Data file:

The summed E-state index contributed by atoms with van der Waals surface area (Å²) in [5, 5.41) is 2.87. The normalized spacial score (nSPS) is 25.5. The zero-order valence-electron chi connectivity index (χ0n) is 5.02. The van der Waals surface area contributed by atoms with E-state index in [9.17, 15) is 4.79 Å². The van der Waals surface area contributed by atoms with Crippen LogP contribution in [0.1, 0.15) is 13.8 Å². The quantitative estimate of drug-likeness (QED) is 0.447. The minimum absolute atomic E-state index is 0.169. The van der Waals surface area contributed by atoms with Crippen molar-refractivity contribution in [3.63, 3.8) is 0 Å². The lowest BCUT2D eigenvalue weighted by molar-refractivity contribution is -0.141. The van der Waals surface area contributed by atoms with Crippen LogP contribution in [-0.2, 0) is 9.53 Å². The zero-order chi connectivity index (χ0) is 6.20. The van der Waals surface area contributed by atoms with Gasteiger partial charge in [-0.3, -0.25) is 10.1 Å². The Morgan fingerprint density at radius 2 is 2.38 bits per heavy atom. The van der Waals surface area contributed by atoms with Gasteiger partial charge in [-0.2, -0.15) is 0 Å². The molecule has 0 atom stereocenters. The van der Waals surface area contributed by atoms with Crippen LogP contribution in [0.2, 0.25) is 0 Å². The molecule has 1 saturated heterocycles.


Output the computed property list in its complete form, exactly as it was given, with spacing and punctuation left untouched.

The summed E-state index contributed by atoms with van der Waals surface area (Å²) in [5, 5.41) is 2.87. The normalized spacial score (nSPS) is 25.5. The zero-order valence-electron chi connectivity index (χ0n) is 5.02. The van der Waals surface area contributed by atoms with E-state index in [9.17, 15) is 4.79 Å². The van der Waals surface area contributed by atoms with Crippen LogP contribution in [0.1, 0.15) is 13.8 Å². The quantitative estimate of drug-likeness (QED) is 0.447. The minimum absolute atomic E-state index is 0.169. The van der Waals surface area contributed by atoms with Crippen molar-refractivity contribution in [3.63, 3.8) is 0 Å². The lowest BCUT2D eigenvalue weighted by molar-refractivity contribution is -0.141. The van der Waals surface area contributed by atoms with Crippen LogP contribution in [-0.2, 0) is 9.53 Å². The zero-order chi connectivity index (χ0) is 6.20. The van der Waals surface area contributed by atoms with Gasteiger partial charge in [-0.3, -0.25) is 10.1 Å². The Morgan fingerprint density at radius 2 is 2.38 bits per heavy atom. The van der Waals surface area contributed by atoms with Gasteiger partial charge in [-0.2, -0.15) is 0 Å². The molecule has 0 atom stereocenters. The van der Waals surface area contributed by atoms with Crippen LogP contribution in [0.2, 0.25) is 0 Å². The molecule has 1 saturated heterocycles.